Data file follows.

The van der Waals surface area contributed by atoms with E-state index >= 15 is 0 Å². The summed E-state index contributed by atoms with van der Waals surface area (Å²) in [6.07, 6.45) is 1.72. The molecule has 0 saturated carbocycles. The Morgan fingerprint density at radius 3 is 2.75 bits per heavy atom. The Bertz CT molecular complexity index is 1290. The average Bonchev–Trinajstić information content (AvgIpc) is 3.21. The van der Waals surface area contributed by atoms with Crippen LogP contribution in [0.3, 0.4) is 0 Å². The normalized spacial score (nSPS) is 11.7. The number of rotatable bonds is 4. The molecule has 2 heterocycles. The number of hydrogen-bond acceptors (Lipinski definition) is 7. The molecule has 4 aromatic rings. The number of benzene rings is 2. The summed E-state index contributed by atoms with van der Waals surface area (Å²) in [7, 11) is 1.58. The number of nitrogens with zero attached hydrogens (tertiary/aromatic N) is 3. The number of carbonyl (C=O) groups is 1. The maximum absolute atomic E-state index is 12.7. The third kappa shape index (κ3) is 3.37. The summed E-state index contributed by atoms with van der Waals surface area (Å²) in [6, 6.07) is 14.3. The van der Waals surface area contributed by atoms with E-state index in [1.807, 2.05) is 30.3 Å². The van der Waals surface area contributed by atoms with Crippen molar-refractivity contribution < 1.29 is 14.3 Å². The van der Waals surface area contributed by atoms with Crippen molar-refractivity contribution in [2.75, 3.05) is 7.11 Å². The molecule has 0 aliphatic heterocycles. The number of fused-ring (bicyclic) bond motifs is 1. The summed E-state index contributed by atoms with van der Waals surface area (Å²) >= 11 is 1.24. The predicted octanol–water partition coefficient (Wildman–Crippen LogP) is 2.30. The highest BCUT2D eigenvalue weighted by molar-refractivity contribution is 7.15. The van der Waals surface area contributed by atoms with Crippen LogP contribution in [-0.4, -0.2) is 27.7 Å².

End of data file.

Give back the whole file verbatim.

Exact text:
The van der Waals surface area contributed by atoms with E-state index >= 15 is 0 Å². The summed E-state index contributed by atoms with van der Waals surface area (Å²) in [6.07, 6.45) is 1.72. The molecule has 0 saturated carbocycles. The Morgan fingerprint density at radius 3 is 2.75 bits per heavy atom. The Bertz CT molecular complexity index is 1290. The average Bonchev–Trinajstić information content (AvgIpc) is 3.21. The van der Waals surface area contributed by atoms with Crippen LogP contribution in [0.3, 0.4) is 0 Å². The normalized spacial score (nSPS) is 11.7. The number of rotatable bonds is 4. The molecule has 2 heterocycles. The number of hydrogen-bond acceptors (Lipinski definition) is 7. The molecule has 4 aromatic rings. The number of benzene rings is 2. The summed E-state index contributed by atoms with van der Waals surface area (Å²) in [7, 11) is 1.58. The number of nitrogens with zero attached hydrogens (tertiary/aromatic N) is 3. The number of carbonyl (C=O) groups is 1. The maximum absolute atomic E-state index is 12.7. The third kappa shape index (κ3) is 3.37. The summed E-state index contributed by atoms with van der Waals surface area (Å²) in [6, 6.07) is 14.3. The van der Waals surface area contributed by atoms with E-state index in [1.807, 2.05) is 30.3 Å². The van der Waals surface area contributed by atoms with Crippen molar-refractivity contribution < 1.29 is 14.3 Å². The van der Waals surface area contributed by atoms with Crippen molar-refractivity contribution in [2.75, 3.05) is 7.11 Å². The molecule has 0 aliphatic heterocycles. The number of fused-ring (bicyclic) bond motifs is 1. The summed E-state index contributed by atoms with van der Waals surface area (Å²) >= 11 is 1.24. The predicted octanol–water partition coefficient (Wildman–Crippen LogP) is 2.30. The highest BCUT2D eigenvalue weighted by molar-refractivity contribution is 7.15. The van der Waals surface area contributed by atoms with Crippen LogP contribution in [-0.4, -0.2) is 27.7 Å².